They should not be ignored, although the modern convention is to treat all consecutive whitespace and comments as a single space. (I took you as asking about this, but some people consider filtering out whitespace a separate earlier step.) So, most programmers would expect
foo /**/ bar to be equivalent to each other, and not to
foobar. In some languages, whitespace has no function but to separate tokens and can always be filtered out of the token stream, but there are languages where that is not true.
Haskell, for example, inserts delimiters into the token stream to open and close blocks determined by whitespace. Another interesting example is Fortress, in which it is a syntax error for whitespace to imply an incorrect order of operations, such as
a+b * c. Modern compilers typically at least warn about code like this, even when the language allows it:
There’s a famous story about a bug found by Fred Webb in a code review at NASA in 1963, with the code for the Mercury space capsule. (An urban legend, which I myself have read in textbooks and repeated in the past, mixes this up with a different bug that caused the Mariner I space probe to explode.) Webb, posting in the Usenet newsgroup
comp.risks in 1990, recalled seeing the line of code
DO 10 I = 1.10
which was an obvious typo for the loop instruction
DO 10 I = 1, 10
In that version of Fortran, there were no reserved keywords, whitespace was ignored (as programmers often did not waste lines on their punch cards with it) and variables could be created implicitly by assigning to them, so the compiler correctly interpreted this line as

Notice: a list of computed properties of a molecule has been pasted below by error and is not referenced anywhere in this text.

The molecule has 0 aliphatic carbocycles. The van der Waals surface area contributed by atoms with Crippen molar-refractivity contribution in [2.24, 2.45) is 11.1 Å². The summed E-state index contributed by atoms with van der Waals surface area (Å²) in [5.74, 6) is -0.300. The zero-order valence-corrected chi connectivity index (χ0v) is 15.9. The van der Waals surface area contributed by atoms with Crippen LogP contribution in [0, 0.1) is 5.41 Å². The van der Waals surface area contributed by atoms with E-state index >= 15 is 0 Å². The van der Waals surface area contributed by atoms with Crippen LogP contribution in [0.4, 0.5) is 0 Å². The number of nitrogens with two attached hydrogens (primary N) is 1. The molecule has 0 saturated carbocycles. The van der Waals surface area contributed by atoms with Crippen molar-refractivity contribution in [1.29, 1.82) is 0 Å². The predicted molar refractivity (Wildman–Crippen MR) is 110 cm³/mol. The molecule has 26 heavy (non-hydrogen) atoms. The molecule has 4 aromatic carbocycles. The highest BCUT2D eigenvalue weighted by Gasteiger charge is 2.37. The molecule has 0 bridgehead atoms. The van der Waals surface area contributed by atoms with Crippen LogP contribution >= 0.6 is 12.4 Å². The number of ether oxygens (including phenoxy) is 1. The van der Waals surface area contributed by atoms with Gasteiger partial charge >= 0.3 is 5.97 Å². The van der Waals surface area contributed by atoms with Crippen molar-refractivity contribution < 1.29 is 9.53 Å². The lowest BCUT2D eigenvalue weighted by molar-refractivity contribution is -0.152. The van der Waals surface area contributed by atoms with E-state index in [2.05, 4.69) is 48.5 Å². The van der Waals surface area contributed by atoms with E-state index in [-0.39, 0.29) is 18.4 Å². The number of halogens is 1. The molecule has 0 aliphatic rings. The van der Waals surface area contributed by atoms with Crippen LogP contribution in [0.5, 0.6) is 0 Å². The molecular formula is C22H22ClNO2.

DO10I = 1.10
which implicitly declared a
REAL variable named
DO10I and initialized it to
1.1. Although this didn’t cause any catastropic failures in a space flight, it became a well-known cautionary tale, repeated in many textbooks. As a result, mainstream languages since then, including ANSI Fortran, reserve keywords and parse whitespace.
For a long time, it was also fashionable for languages to force programmers to declare all variables at the beginning of their scope (either in a special section like in COBOL or the start of their local block in the Algol family, including classic C). However, modern languages want it to be possible to write static single assignments, so the current trend is to allow variables to be declared almost anywhere, but using a keyword (like
auto in C++17, or
let in Rust) to prevent accidentally declaring a variable with a typo. Today’s compilers will also warn you when a variable is declared but not subsequently used.